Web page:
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Weekly Wellness Word: Stretch

Monthly Theme: Moving

This week’s word is Stretch

There is an American tradition nearly as old as baseball itself. It is the 7th inning stretch. It is a stolen moment about two thirds the way through a baseball game when fans are given permission to stand up, move, stretch muscles stiff from sitting in one place, reach to the sky and not have to worry about blocking the vision of the person behind them. Everyone breaks out into the song Take Me Out to the Ball Game and many people move their arms and bodies in traditional or creative movement to the beat of the song. Some people ring bells or swing t-shirts, towels or streamers in circles. Others might clap, wave their hands or sway back and forth with their arms around one another. The seriousness of the game is set aside for a minute to allow for a snippet of frivolity.

Sitting still for hours on end is hard on the body. Trust me, I've been doing it for 25 years and am suffering the consequences of decades of bad habits. Some of my muscles are contractured (shortened) and I can no longer extend them to their fully released position. Some of my muscles are as hard as rocks most of the time. Most of the muscles in my neck and shoulders get stiff within a couple hours of working at the computer.

A few years ago I got tired of the pain and decided to make some changes. I began to pay attention to the pain in my body and actually try to respond accordingly. Thankfully, I had access to some health professionals who helped me learn some stretches that help a bunch. I have attached a couple of those sheets to this email in case you might find them helpful too. Now I try, probably not as hard as I should, to stretch every day. My neck, back, arms, hands, hips and legs. It helps, but the road to limber muscles still stretches out for the foreseeable future. As long as it's a road towards pain relief, I can live with that.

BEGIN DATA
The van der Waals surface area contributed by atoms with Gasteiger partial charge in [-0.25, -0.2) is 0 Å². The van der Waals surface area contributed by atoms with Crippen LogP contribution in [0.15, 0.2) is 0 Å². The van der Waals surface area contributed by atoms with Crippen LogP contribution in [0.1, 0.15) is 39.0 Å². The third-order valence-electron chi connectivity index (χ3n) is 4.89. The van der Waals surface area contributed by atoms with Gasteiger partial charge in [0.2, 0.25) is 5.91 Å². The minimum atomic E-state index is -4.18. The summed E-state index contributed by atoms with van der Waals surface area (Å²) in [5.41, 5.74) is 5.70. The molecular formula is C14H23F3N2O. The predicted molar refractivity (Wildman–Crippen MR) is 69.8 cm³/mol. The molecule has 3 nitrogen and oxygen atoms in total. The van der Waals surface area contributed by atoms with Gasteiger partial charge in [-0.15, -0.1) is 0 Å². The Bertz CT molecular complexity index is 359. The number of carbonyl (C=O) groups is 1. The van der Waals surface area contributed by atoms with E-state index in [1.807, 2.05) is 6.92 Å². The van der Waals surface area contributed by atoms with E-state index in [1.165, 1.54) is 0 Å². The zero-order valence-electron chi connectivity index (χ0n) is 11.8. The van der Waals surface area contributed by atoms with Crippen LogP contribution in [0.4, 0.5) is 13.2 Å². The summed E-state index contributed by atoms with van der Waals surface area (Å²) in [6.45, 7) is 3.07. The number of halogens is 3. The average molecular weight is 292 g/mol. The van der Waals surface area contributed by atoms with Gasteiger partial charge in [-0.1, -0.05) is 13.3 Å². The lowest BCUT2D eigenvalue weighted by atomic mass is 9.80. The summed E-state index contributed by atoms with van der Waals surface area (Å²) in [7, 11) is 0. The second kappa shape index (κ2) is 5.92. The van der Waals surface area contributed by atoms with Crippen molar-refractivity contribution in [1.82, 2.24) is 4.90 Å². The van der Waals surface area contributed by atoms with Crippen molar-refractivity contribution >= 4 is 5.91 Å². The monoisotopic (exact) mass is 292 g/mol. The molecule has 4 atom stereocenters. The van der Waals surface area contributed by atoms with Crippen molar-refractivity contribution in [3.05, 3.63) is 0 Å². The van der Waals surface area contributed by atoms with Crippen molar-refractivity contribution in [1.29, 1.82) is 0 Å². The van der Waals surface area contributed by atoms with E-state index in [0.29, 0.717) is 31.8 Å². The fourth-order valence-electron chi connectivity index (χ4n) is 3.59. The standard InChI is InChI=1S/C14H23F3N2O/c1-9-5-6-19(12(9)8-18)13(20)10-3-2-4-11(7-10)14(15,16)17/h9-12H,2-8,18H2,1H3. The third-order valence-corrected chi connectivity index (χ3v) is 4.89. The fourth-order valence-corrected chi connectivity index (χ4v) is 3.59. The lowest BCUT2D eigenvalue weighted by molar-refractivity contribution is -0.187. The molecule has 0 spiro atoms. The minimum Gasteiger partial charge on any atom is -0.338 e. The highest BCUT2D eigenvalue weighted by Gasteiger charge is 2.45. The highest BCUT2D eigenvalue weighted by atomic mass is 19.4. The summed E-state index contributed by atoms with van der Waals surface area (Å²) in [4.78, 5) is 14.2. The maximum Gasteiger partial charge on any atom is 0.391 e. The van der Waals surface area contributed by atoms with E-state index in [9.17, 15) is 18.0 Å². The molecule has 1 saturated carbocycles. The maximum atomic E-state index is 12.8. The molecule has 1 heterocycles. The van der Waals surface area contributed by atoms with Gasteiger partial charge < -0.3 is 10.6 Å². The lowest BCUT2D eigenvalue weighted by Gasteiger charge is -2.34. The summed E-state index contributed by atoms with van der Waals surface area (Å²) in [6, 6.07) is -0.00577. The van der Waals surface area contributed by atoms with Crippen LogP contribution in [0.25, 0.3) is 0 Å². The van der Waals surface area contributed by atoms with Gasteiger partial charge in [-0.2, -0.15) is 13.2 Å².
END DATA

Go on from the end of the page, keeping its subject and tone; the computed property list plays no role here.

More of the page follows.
This week, try and listen to any pain or tension in your body that may be telling you that you need to stretch out a bit. Maybe even take a few minutes in the morning before sitting down at your computer to stretch and warm up your muscles that you will be pummeling with repeititve movement throughout the day. Take a few deep breaths down to your core to oxygenate your tissues. Drink plenty of water to flush the toxins out of your muscles which are the chief cause of soreness. Give some of these ideas a whirl and see what happens.

Quote of the Week

Stretch Yourself by John W. Travis, MD, & Regina Sara Ryan

"One of the simplest and most effective ways to release tension and energize yourself is to take time out for a good stretch. You can stretch in almost any position, and, in fact, a good stretch before you get out of bed in the morning is a fine way to start the day. Developing the habit of stretching frequently throughout the day will make a big difference in how you feel.

Stretch yourself, right now.


Now take a deep, full breath, and stretch again in a different way than you did the first time.


Most people claim that stretching feels good. It helps release muscle tension almost immediately, which results in an overall sense of relaxation. As it breaks up energy blockages in the body, stretching allows for better circulation. It improves your range of motion, too. As you ease into a stretch, you literally reach farther. Stretching is also a way to increase self-awareness. Focusing on how different body parts feel when they are being stretched increases your power of concentration and heightens your awareness of internal feedback. With growing self-awareness comes a greater sense of self-control. The more you honor your body, the more you listen to what it wants and needs, the more you will appreciate it. And this just naturally blossoms into greater self-esteem.

When you stretch, don’t make jerky, quick, or bouncing movements. Instead, ease into your stretches in a smooth, relaxed way and hold the stretched posture externally while you internally release the muscles. If you feel any pain, stop. Stretching that causes pain can lead to serious injury if muscle tissues lose elasticity and tear. ‘No pain, no gain’ should be understood metaphorically, not literally, where stretching is concerned. Breathe consciously while stretching and imagine that you are actually breathing into the parts of the body being stretched.

Feeling tense and depleted at the end of a day doesn’t have to be the norm. You can use stretching exercises throughout the day, before and after every activity you perform, as a way of releasing stress and of getting back in touch with yourself."

Next Step

The next time you start feeling tight in your neck and shoulders from extensive computer work, try out some of the stretches described in the link below.

Further Information

For further stretching ideas, check out the stretching exercises described in these links below from

Have a GREAT week!

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